Review: Persona 4 Golden (PC)

Twelve years ago we were already well into the Xbox 360 and PlayStation 3 generation of gaming, with titles such as Fallout 3, Dead Space, Metal Gear Solid 4 and Lost Odyssey highlighting such a phenomenal year. There was one game that somehow stood out, though, one that was still committed to the PlayStation 2: Persona 4. The Shin Megami Tensei series has always been a bit niche in the west, but somehow the Persona spin-off has been able to capture the minds and hearts of RPG fans. Something about the high school setting mixed in with the surprisingly dark tones of the real and demonic worlds seemed to be an attractive combination. Cut to 2012 when the single best PlayStation Vita game was released in the form of Persona 4 Golden, (mostly) enhancing the original to be one of the best JRPGs of all time. Since then, while fans have pleaded for a console port, the developers moved onto a sequel that stepped up its game with significant improvements to the formula. Fortunately, Atlus made a surprising announcement today with the reveal that Persona 4 Golden would not only be on PC, but it’s available right now. We’ve had extensive hands-on time with the port and we’re left impressed by Atlus’ evolution in the PC space.

Mechanically speaking, Persona 4 Golden still holds up. Granted, if you played through the heavily improved upon Persona 5, you might notice things are a little slower with fewer stylish transitions and actions. The battle system features the turn-based combat we’ve come to love, although it’s simple in comparison to how it has been iterated upon over the years. It’s all about finding an enemy’s weak point and exploiting it to deal massive damage while protecting yourself from such a fate. Dungeons are the original randomly-generated corridors instead of intricately-designed environments, meaning you’ll be running through various narrow, misty themed areas while smacking a shadow over the head. Unfortunately, Persona 4 Golden also retains the PlayStation Vita version’s removal of a save spot before boss fights, which was a disappointing feature to say the least and can be trouble if you don’t have a Goho-M. Thankfully, Atlus has supplied us with a detailed difficulty setting, allowing you to customize anything from EXP distribution to the ability to retry if you die in battle.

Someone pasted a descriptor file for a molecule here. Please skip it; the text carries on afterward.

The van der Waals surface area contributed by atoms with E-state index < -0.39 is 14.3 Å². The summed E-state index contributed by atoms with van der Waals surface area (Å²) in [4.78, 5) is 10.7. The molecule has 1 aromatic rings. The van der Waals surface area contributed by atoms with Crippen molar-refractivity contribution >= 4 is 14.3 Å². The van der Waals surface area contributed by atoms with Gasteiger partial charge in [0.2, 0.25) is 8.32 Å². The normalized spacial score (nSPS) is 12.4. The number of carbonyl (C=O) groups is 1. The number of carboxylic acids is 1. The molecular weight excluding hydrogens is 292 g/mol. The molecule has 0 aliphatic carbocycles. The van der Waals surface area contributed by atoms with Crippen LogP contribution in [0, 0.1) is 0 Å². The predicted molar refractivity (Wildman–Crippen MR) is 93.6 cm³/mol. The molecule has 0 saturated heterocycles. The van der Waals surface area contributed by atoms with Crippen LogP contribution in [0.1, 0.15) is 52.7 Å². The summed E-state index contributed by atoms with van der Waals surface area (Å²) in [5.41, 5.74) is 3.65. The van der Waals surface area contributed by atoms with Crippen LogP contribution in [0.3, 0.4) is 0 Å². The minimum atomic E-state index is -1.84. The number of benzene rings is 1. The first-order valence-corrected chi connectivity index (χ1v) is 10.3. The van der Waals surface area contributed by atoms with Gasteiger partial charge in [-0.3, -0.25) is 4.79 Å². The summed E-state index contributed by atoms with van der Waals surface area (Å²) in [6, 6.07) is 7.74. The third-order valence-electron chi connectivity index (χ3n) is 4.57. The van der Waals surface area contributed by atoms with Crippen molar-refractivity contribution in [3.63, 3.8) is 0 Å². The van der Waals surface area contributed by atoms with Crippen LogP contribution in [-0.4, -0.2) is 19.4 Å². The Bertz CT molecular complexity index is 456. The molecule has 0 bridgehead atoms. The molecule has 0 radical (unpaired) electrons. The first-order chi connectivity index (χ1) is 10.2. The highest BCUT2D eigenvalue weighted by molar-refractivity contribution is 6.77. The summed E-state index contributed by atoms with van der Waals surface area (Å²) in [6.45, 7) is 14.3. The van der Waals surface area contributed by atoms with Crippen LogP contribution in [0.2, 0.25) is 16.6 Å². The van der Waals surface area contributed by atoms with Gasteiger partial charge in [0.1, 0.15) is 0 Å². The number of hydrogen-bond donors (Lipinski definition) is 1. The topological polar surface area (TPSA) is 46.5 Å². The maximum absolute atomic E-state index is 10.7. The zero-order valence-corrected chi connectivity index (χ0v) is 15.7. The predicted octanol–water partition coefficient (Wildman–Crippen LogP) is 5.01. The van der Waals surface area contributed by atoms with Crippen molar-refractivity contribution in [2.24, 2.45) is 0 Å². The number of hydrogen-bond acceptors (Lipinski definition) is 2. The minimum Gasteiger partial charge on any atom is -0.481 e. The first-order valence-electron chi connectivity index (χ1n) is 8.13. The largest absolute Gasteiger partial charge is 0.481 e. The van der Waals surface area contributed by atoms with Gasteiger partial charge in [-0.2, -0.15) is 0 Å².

While the gameplay is slowly starting to show its age, the story remains one of the best in the series, with a cast of characters that are some of the most memorable in any JRPG. Sure, there are some that can be downright annoying, but your interactions with them and seeing them grow make for enjoyable encounters. Where Persona 5 was all about style, Persona 4 is more laid back and down to Earth being held in rural Japan. You won’t be moving through a bustling cities, but instead riverbeds and small shopping districts. With that said, there are just as dark and depressing themes as ever; maybe not on the level of sexual assault, but it gets up there, especially considering it retains the somewhat childish ideals that adults are self-righteous and only kids are pure of heart enough to fix their problems. This is all helped by an absolutely immaculate soundtrack that will have you bobbing your head to the pop and jazzy tunes.